In the rarefied study of climate change, there is something called the "hockey stick" graph. Based on the research of three scientists, the graph shows that temperatures soared in the 20th century compared with the preceding 500 years and that the 1990s were the warmest decade in the last 1,000 years.
The hockey stick study immediately became fodder in the debate over whether there should be mandatory curbs on greenhouse emissions and the subject of a rare public spat between two senior Republican committee chairmen.
Last month, Rep. Joe Barton, R-Texas, chairman of the House Energy Committee and a fierce opponent of mandatory caps on greenhouse gas emissions, launched an investigation into the study and demanded that the three scientists — from Arizona, Massachusetts and Penn State universities — produce their data, computer codes, archives and funding details, demands that seem clearly designed to knock down the study.
But Rep. Sherwood Boehlert, R-N.Y., who favors greenhouse gas limits, told Barton to butt out, that the study fell within his panel's jurisdiction, not Barton's, and further that the investigation "seems to be to intimidate scientists rather than learn from them, and to substitute congressional political review for scientific review." Boehlert called the whole business "pernicious."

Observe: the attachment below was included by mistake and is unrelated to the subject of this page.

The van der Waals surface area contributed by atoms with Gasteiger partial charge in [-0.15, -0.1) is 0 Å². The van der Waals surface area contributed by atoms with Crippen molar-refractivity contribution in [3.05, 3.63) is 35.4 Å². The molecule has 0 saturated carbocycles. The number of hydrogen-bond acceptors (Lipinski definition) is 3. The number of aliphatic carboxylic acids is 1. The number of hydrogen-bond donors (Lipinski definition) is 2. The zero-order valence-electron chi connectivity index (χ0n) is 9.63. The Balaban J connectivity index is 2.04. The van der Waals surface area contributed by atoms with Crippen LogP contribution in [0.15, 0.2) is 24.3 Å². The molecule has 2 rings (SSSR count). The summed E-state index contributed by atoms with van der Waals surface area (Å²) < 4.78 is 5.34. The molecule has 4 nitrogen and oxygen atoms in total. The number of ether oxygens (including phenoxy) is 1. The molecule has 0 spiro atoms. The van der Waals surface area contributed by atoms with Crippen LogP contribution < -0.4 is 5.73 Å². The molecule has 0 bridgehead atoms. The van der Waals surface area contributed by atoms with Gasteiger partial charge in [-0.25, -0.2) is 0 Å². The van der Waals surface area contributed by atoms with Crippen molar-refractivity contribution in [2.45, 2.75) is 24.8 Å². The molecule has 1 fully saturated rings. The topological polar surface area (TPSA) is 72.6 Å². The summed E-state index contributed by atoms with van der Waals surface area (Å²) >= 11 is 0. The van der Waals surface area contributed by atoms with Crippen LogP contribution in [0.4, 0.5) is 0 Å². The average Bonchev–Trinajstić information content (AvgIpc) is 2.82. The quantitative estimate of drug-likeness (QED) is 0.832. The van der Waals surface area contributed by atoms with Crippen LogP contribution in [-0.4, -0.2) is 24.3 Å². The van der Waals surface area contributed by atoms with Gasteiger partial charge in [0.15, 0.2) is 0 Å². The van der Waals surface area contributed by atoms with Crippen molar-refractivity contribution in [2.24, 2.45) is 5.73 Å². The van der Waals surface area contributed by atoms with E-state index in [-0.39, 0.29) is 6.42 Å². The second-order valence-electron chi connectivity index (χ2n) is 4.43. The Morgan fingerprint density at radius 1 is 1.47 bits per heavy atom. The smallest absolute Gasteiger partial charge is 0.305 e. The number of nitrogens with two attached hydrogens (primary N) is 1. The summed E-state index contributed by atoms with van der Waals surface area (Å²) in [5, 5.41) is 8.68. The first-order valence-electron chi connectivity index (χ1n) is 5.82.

Scientific groups have expressed similar concerns about intimidation of individual scientists and noted that other studies support the emerging consensus on global warming but without the public impact of the hockey stick visual. We're hardly likely to get sound science if researchers fear that they will be dragged before a congressional committee for reaching conclusions that contradict the party in power's political platform.
The National Academy of Sciences, the government's semiofficial adviser on these matters, has offered a compromise solution. Let it appoint an independent panel to examine the data behind the hockey stick. That seems fair. Let the scientists thrash it out. As for Barton and Boehlert, it sounds like they have lots of other stuff to fight over.